Who Makes the Plans in Your Relationship?

By | October 19, 2011

Picture this…you want to go out for dinner, and you decide to ask your significant other what they are interested in eating.

“Anything you want,” they say.

“All right,” you venture, “how about Chinese?”

“No, I don’t want Chinese. What else?”


“Hmm. I’m not really in the mood for Italian.”

And the cycle goes on and on – until you realize hey! I thought we could eat whatever I wanted!

It sounds like it’s straight out of the Sunday cartoons, but this situation can be a lighter example of a deeper relationship question: who exactly makes the plans in your relationship? And, by extension, who’s really wearing the pants, so to speak?

It’s not an unusual question. A lot of people try to play relationship “power games” in an effort to steer the relationship the right way – only to find out that the power games ended up causing a lot of resentment and, in some cases, even end the relationship.

Of course, there’s a big difference between making plans for dinner and problems so bad that your relationship will end. So let’s figure out how to make the planes without it ever leading to deeper problems.

Friendship is the Foundation

First, it’s important to understand that a good relationship will also be a good friendship. Consider a friendship you’ve had with someone else for a long time. There’s a good chance that you never feel the need to control the plans. But in a relationship, you might sometimes feel that you’ll have to gain the upper hand somehow. Why is this the case? Why, in so many words, can’t we all just get along?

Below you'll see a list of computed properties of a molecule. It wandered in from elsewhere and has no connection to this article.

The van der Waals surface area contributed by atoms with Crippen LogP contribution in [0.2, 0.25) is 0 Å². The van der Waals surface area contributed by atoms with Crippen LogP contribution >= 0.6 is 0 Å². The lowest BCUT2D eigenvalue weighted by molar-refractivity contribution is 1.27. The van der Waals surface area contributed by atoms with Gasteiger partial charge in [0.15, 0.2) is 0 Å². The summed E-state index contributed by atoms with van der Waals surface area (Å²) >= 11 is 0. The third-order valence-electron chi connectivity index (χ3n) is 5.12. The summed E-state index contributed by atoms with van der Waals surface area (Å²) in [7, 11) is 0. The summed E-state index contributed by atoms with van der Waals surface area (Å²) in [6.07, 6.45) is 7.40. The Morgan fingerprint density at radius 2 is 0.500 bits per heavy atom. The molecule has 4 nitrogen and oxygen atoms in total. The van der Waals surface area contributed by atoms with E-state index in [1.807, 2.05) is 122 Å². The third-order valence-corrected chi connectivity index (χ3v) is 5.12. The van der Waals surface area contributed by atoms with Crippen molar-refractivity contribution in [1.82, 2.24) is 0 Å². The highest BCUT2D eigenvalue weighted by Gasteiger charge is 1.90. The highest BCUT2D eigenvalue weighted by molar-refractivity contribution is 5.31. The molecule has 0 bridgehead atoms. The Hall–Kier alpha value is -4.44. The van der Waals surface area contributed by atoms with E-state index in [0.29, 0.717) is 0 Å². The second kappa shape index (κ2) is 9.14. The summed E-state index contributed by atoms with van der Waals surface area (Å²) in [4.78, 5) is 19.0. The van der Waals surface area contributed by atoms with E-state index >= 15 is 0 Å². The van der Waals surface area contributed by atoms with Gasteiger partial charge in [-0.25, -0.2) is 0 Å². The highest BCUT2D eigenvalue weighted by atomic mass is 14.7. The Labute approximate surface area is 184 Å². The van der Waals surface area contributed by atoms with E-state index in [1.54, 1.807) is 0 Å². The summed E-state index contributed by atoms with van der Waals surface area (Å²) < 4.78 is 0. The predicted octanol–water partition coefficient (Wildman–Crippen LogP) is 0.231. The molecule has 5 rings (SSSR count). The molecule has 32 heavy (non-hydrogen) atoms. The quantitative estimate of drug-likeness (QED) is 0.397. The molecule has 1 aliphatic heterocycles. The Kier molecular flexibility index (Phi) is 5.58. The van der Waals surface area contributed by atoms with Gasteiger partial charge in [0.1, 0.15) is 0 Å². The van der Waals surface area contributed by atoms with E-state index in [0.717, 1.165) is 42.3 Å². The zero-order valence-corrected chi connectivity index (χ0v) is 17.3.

It’s because a relationship has more dynamics than a regular friendship, even if a friendship will be the foundation of your romance for years to come. Needless to say, this can complicate things. Which is why it’s important to remember that a relationship ultimately boils down to a strong friendship.

But if neither one of you is ever playing power games, then how can someone assert themselves in order to solve the problem posed in the dialogue that opened this article?

Pick Your Battles

It’s a good idea, in the above case, to say “I feel like Italian tonight. If you don’t feel like anything in particular, that’s where I’d like to go.” If your significant other says that’s fine, then you’ve made plans. But if they put up a fight, remember that you have to pick your battles. “Okay, you’re right. I picked the place last time.”

The phrase “you’re right” can do wonders for a relationship – but it’s also important not to become a doormat. Picking your battles will help to establish this kind of dynamic in a relationship: you are willing to stand your ground on some (hopefully more important) things, but you’re also flexible when it comes to the little stuff. You’ll find that this approach can really make “plan-setting” a breeze as opposed to fighting over weekend plans every week.

If you and your significant other both take this approach and try to keep a general 50-50 balance in the way you make your plans, then you’ll be surprised at just how good your relationship can be while you both often get your way. Sure, you’ll have to sacrifice your own desires sometimes, but as long as you’re both making sacrifices, no one’s the “doormat.”

– Staff

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